Making the Case for Handwriting in the Curriculum

Back in 2014, journalist M. English penned an article for 21st Century Media that led with the line, “When John Hancock signed the Declaration of Independence, he couldn’t have known he’d become a penmanship icon,” and adding that January 23 is National Handwriting Day. And that should matter to all of us even in this […]

Making the Case for Handwriting in the Curriculum

Back in 2014, journalist M. English penned an article for 21st Century Media that led with the line, “When John Hancock signed the Declaration of Independence, he couldn’t have known he’d become a penmanship icon,” and adding that January 23 is National Handwriting Day.

And that should matter to all of us even in this keyboard-happy culture and despite the fact that it’s July not January and school won’t be in session for several more weeks. As the Writing Instrument Manufacturers Association reminds us, “The lost art of handwriting is one of the few ways we can uniquely express ourselves… Fonts lack a personal touch. Handwriting can add intimacy to a letter and reveal details about the writer’s personality. Throughout history, handwritten documents have sparked love affairs, started wars, established peace, freed slaves, created monuments, and declared independence.”

These folks are talking about cursive writing although printing counts, too, and both have been on the chopping block of late in large measure because of the Common Core English/Language Arts Standards.

Introduced back in 2008, Obama’s then U.S. Secretary of Education Arne Duncan dangled the promise of divvying up $4.35 billion in Race to the Top federal grants to applying states that agreed to adopt them by adding 40/500 points to their applications.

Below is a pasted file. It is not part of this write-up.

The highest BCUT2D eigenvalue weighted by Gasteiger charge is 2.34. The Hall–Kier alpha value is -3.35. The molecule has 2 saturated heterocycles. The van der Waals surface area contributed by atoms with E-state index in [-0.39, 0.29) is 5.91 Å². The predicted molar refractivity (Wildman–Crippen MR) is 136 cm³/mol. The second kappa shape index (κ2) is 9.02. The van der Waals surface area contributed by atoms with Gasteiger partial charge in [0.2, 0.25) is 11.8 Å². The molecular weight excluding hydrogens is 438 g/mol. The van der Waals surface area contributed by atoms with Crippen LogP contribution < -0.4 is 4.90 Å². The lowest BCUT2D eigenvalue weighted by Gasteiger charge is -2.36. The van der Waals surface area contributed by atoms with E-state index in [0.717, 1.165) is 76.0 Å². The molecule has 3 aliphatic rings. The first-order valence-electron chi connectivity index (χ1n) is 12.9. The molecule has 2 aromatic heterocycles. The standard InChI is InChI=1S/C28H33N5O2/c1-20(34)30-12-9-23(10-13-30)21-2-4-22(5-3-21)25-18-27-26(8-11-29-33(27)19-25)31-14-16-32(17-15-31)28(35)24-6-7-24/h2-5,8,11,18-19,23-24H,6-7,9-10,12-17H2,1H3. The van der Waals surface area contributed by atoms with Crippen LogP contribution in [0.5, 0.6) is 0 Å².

Needless to say, it took; 45 states and D.C. ultimately adopted the Common Core State Standards which promote keyboarding skills with nary a mention of handwriting.

The upshot: Many districts took handwriting instruction off the books, despite the well-documented evidence that a direct link between cursive and the brain exists. As Sarah Sweeney-Denham, head of Plymouth Meeting Friends School in Pennsylvania, explains, “… Research indicates that cursive writing surpasses keyboarding when it comes to making practitioners better communicators, activating more neural areas connected to thinking, language, and working memory, and, in general, engaging the brain in learning and mastering concepts.”

Dr. Virginia Berninger, an educational psychology professor at the University of Washington backs that view with her research findings that, “Handwriting–forming letters–engages the mind, and that can help children pay attention to written language. This myth that handwriting is just a motor skill is just plain wrong.”

Furthermore, she explained, “What we found out was that children until about grade six were writing more words, writing faster, and expressing more ideas if they could use handwriting-printing or cursive-than if they used the keyboard.”

Thankfully, a number of government folks have paid attention, such as Louisiana Republican state senator Beth Mizell who recently introduced a cursive writing bill that is now state law. From now on all traditional public schools and public charter schools there will begin teaching cursive by third grade and continue through the 12th.

Ten other states have hopped on the handwriting bandwagon, too, including Arkansas, California, Florida, Virginia, and Texas.

So, as Joe Heim of the Washington Post puts it, “Cursive writing was supposed to be dead by now. Schools would stop teaching it. Schools would stop teaching it. Kids would stop learning it… But, like Madonna and newspapers, cursive has displayed a gritty staying power, refusing to have its hooks and curlicues swept to the dustbin of handwriting history.”

So there!!

What’s the story in your state, your school district?

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